• Exemptions provide no benefit to taxpayers who rent their homes—even though it is accepted that property taxes on rental properties are partially passed through to renters. While expanding homestead exemptions to include rental properties would be administratively difficult, lawmakers should recognize this fact and consider enacting a property tax “circuit breaker” to accompany any relief provided via a homestead exemption. (See ITEP Brief, “Property Tax Circuit Breakers” for more information.)
  • Many states also treat non-elderly taxpayers less generously than the elderly. Some states offer homestead exemptions only to elderly residents, while others give higher benefits to the elderly. The desire to extend property tax relief to elderly taxpayers is laudable, since the elderly are more likely to be “property rich” and “cash poor.” But low-income non-elderly taxpayers struggle with regressive property taxes in much the same way as their older neighbors.
  • One sensible limitation on homestead exemptions actually helps to target these tax breaks: the use of income limits. Several states restrict eligibility for the exemption to taxpayers earning less than a specific income level or homes worth less than a set amount. In New York, for example, elderly homeowners can receive a bonus homestead exemption if their income is below roughly $80,000.

State-Financed and Locally Financed Exemptions: Who Foots the Bill?

Property taxes are usually collected by local governments, but homestead exemptions tend to be mandated by state law. State lawmakers creating a homestead exemption must decide whether to provide state funding to reimburse local governments for the cost of the exemption, or whether to force local governments to shoulder the cost. One advantage of a state-funded exemption is that it reduces pressure on local tax revenues, which can be unevenly distributed between poor and wealthy taxing districts. Locally-financed homestead exemptions force local governments to increase property tax rates on the remaining tax base, and do nothing to address the often-severe inequities of property tax wealth between districts.

Exemptions Can Lose Their Value Over Time

Fixed dollar exemptions tend to become less valuable over time. When housing values boomed in the early 2000’s, for example, most states’ fixed dollar homestead exemptions remained unchanged. As a result, homeowners saw their exemptions cover an increasingly small portion of their home value, and saw their tax bills rise as a result. Indexing exemptions (that is, automatically increasing the exemption every year to take account of inflation) can avoid this unintentional tax hike. (See ITEP Brief, “Indexing Income Taxes for Inflation: Why It Matters” for more information.)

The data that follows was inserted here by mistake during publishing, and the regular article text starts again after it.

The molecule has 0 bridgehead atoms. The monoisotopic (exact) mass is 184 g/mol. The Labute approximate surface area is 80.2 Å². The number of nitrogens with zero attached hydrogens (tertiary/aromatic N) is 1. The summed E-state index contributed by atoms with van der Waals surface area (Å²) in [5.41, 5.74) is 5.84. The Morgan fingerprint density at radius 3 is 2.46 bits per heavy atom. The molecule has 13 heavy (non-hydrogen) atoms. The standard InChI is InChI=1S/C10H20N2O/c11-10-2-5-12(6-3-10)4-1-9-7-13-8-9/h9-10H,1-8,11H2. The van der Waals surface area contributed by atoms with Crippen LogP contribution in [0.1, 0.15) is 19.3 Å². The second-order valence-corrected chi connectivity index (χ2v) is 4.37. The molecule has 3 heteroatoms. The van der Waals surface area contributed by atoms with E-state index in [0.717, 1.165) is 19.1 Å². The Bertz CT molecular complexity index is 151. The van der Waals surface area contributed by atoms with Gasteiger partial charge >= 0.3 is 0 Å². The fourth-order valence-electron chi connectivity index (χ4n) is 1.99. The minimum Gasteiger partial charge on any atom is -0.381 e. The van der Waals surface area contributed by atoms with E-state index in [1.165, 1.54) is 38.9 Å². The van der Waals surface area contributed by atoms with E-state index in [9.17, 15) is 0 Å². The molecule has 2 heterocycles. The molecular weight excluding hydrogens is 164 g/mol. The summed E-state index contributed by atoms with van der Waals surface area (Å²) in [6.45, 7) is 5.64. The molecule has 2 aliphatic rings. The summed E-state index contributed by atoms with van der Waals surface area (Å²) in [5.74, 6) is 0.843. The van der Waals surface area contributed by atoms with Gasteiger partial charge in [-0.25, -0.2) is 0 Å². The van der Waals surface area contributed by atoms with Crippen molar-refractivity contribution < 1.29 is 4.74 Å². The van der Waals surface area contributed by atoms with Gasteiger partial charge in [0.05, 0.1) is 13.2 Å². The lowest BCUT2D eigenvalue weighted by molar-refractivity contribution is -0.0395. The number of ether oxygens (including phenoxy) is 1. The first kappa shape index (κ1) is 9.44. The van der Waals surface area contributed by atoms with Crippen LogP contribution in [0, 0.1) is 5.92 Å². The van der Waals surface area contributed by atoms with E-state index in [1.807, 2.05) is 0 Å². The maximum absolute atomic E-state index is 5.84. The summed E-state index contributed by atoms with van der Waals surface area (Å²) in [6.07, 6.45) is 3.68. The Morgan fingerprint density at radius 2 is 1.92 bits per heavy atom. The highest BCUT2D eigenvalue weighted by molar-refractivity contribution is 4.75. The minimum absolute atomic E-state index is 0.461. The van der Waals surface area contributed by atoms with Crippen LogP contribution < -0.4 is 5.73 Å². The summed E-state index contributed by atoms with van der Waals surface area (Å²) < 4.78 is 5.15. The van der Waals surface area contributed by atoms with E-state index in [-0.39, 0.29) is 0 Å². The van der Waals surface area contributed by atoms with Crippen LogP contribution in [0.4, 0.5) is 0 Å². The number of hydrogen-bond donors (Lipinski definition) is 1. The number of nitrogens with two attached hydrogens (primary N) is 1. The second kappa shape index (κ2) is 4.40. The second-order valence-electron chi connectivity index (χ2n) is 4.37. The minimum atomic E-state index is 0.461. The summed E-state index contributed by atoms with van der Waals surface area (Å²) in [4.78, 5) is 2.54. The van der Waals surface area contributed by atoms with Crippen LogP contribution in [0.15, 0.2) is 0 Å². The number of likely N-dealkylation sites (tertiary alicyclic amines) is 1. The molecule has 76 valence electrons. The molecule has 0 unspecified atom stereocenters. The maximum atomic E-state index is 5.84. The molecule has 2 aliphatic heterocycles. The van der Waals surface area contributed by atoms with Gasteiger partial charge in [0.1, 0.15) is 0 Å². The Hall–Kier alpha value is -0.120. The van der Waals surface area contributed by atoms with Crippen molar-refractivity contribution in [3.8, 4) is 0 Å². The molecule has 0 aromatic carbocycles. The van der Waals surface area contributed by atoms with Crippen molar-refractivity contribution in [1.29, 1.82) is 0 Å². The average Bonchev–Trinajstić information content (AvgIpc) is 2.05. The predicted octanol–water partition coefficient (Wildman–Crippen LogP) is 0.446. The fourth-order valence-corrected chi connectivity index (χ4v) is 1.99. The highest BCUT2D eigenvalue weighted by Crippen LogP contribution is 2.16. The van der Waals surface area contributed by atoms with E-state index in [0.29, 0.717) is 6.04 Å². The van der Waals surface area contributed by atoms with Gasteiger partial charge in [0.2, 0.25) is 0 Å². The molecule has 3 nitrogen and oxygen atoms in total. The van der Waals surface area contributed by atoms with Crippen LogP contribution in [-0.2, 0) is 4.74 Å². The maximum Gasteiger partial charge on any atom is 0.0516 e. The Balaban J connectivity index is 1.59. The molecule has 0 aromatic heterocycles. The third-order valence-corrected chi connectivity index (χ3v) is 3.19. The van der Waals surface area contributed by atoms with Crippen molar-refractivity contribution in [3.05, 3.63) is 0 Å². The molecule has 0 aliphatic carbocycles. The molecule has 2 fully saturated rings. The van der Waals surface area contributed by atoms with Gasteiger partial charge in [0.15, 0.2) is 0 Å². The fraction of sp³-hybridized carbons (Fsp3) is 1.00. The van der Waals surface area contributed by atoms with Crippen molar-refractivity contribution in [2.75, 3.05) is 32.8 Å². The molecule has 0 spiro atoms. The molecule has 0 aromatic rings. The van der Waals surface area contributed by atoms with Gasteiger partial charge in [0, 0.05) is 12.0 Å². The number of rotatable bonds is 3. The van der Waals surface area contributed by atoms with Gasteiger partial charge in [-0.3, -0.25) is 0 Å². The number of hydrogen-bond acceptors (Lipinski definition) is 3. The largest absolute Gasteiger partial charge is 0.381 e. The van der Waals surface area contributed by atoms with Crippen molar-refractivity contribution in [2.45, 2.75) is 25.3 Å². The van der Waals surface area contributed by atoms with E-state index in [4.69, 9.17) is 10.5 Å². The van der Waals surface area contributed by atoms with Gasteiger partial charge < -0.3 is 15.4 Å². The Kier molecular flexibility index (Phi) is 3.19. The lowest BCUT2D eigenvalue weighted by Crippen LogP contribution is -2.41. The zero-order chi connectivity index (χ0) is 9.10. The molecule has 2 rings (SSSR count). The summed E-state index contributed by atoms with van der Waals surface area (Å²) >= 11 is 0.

A More Targeted Option: Low Income Credits

Homestead exemptions are a progressive approach to property tax relief. A modest, broad-based, flat dollar homestead exemption available to homeowners of all ages can significantly improve a state’s property tax system. But homestead exemptions also have two important flaws. First, they exclude renters, who tend to have lower incomes. Second, exemptions usually are given to homeowners at all income levels. This makes them an especially costly form of tax relief. The high cost of funding exemptions can make it harder for governments to balance budgets—and may force lawmakers to shift property taxes to other taxpayers, including businesses and renters.

Low-income credits are a relatively inexpensive alternative to homestead exemptions. For example, “circuit breaker” credits are targeted only to low-income taxpayers with exceptionally high property taxes. Unlike homestead exemptions, circuit breakers usually must be applied for—which means that some eligible taxpayers may not receive the benefits of a circuit breaker. But the ability to target these credits to whichever income groups are deemed most in need makes them much less costly than general homestead exemptions.